Race Weekend Central

Up to Speed: Kyle Larson & Chase Elliott Tangle at Fontana

In their first year together as teammates at Hendrick Motorsports, Kyle Larson and Chase Elliott mostly played nice.

Two races into the 2022 season? Not so much.

With 21 laps to go during Sunday’s race at Auto Club Speedway, both drivers had a shot at victory. Larson was fighting for the lead with Joey Logano, trying to side draft the No. 22 car down the frontstretch. At the same time, Elliott had a great run of his own and was rapidly closing in on the two leaders. As the three drivers approached turn 1, Elliott swerved to the right, trying to pass Larson and Logano at once in the high groove. But just as he did so, Larson moved up the track, resulting in the No. 9 getting sandwiched into the wall. The contact forced Elliott to pit road with a flat tire, ending any chance he had to win the race.

Meanwhile, Larson successfully held off Logano and continued to stretch out his lead as the laps ticked away. He had another interesting moment while lapping Elliott, who made noticeably little effort to get out of the No. 5’s way. But a few laps later, Elliott went spinning again in a long, slow slide off the exit of turn 2. As a result, the caution flag came out for a track record 12th time on Sunday afternoon.

It also erased Larson’s lead.

Unlike so many races last year, Larson did not have the fastest car on Sunday (Feb. 27). After starting in the back of the field, he had to work his way through the pack methodically, a challenge that took most of the race. It was only after Tyler Reddick, the day’s most dominant driver, dropped out of contention that Larson looked like one of the favorites to win.

Elliott had a hard-fought battle at Auto Club as well. While leading early, he got loose and hit the wall, leading to a spin on lap 38. The No. 9 team had to spend the rest of the race trying to claw back from that early incident. But once Elliott got his track position back, it was clear that his car was fast enough to fight for the win.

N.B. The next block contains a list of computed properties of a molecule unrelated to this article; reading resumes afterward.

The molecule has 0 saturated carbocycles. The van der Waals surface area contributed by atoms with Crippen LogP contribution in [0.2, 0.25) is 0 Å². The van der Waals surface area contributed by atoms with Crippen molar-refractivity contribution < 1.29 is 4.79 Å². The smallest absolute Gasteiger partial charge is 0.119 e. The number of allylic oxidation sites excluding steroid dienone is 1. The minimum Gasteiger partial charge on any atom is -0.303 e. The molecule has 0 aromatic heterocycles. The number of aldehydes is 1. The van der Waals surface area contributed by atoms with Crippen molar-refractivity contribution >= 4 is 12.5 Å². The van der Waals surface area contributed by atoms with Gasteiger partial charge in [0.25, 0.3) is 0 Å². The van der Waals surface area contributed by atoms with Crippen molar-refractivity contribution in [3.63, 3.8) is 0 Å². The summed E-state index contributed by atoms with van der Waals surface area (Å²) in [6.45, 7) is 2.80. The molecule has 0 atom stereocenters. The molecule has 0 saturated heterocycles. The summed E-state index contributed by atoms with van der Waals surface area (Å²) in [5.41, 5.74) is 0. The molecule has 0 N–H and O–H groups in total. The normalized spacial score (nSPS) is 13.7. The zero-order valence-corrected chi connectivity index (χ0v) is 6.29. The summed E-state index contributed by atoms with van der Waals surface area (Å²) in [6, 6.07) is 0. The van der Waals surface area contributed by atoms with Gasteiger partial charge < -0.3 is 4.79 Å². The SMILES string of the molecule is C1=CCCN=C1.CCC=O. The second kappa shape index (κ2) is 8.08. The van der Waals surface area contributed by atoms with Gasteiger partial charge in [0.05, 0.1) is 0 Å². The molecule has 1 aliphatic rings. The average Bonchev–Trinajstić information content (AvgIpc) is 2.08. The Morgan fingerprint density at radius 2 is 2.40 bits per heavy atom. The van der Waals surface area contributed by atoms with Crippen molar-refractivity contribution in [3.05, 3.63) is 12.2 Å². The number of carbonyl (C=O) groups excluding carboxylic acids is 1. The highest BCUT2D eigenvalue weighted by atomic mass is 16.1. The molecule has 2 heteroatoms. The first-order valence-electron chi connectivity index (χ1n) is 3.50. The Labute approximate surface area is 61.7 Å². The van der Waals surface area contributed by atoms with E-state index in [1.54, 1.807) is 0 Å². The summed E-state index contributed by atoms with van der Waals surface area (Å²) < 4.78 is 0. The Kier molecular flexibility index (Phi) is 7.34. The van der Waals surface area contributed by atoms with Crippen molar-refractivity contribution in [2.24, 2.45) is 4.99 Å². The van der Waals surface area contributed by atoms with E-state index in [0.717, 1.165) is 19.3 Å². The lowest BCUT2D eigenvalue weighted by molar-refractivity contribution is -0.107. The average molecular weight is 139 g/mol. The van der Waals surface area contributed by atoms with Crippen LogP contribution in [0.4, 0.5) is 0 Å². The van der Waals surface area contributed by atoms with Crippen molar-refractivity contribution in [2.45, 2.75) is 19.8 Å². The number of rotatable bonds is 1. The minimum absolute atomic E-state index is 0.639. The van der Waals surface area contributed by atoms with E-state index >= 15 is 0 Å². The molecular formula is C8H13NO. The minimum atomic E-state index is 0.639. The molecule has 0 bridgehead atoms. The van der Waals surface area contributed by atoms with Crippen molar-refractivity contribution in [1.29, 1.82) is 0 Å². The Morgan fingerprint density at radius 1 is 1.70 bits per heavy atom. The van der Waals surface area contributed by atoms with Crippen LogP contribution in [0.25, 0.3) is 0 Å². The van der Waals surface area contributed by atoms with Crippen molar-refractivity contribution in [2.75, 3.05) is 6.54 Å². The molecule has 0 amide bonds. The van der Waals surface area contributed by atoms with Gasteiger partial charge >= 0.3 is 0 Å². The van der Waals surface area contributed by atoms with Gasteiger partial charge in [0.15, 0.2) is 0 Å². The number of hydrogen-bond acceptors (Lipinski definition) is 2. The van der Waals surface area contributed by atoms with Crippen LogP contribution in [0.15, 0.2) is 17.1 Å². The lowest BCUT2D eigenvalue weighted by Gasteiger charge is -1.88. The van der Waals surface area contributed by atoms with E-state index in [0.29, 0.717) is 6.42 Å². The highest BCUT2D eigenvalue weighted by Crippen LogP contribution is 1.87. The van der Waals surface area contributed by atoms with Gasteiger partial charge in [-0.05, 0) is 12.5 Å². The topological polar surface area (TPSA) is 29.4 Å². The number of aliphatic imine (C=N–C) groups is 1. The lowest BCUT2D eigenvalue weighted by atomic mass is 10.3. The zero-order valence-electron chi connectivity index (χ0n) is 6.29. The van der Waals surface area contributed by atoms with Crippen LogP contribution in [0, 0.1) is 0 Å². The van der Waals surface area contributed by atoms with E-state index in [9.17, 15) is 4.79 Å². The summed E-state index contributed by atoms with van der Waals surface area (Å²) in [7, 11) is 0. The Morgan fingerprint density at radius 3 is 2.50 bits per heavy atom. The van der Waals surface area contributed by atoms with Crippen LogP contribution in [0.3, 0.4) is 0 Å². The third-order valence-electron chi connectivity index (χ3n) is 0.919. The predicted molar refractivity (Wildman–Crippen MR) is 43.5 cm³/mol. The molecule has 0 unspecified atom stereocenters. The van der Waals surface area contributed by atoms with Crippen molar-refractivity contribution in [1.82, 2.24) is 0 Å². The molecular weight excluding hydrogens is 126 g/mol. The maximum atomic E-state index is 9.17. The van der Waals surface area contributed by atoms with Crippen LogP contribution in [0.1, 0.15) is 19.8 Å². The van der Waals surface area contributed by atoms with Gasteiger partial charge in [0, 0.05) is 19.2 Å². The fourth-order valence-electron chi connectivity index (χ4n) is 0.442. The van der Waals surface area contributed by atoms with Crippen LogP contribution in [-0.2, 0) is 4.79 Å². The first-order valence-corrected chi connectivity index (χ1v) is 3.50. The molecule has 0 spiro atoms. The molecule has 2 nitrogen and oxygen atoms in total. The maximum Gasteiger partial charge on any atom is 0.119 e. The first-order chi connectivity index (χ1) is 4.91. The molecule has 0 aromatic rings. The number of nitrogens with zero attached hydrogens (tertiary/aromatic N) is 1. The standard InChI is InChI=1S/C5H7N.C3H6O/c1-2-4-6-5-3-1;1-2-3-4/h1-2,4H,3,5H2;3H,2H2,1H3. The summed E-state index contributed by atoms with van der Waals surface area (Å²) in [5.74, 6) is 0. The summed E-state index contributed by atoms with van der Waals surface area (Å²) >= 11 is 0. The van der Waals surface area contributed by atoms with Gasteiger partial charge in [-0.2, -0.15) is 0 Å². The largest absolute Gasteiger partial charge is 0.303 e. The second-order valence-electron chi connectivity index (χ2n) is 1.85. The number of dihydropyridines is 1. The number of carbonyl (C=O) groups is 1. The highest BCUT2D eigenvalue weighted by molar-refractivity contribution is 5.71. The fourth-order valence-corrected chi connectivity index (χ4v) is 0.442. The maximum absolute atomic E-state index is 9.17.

Yet the battle for the lead on lap 180 almost resulted in neither Hendrick car winning. While Larson won the last race off of pit road and led at the final restart with four laps to go, Daniel Suarez slipped past him as they raced off the exit of turn 2. Suarez was having a quiet day up until that point, but he was able to take the lead away from Larson despite restarting in the normally unfavorable low groove. It took a huge run from Larson to catch and ultimately pass Suarez on the next lap, taking the lead back for good and racing to his 17th career Cup Series victory.

So, even though one of the Hendrick cars did wind up in the winner’s circle, there will likely be some hurt feelings among Larson, Elliott and their fans. Elliott’s supporters will understandably be upset about their driver getting stuffed into the wall and having a potential victory ruined, just as Elliott was himself.

However, the most logical explanation is just what Larson said on the radio: he didn’t know Elliott was there. Elliott closed so quickly on the two leaders that his presence in the high groove probably caught Larson off guard. It is also possible Larson was trying to arc his entry into the corner in an attempt to keep his momentum up to clear Logano. Elliott doesn’t have to be happy about the contact, but it looked and felt much more like a racing incident than anything malicious from Larson.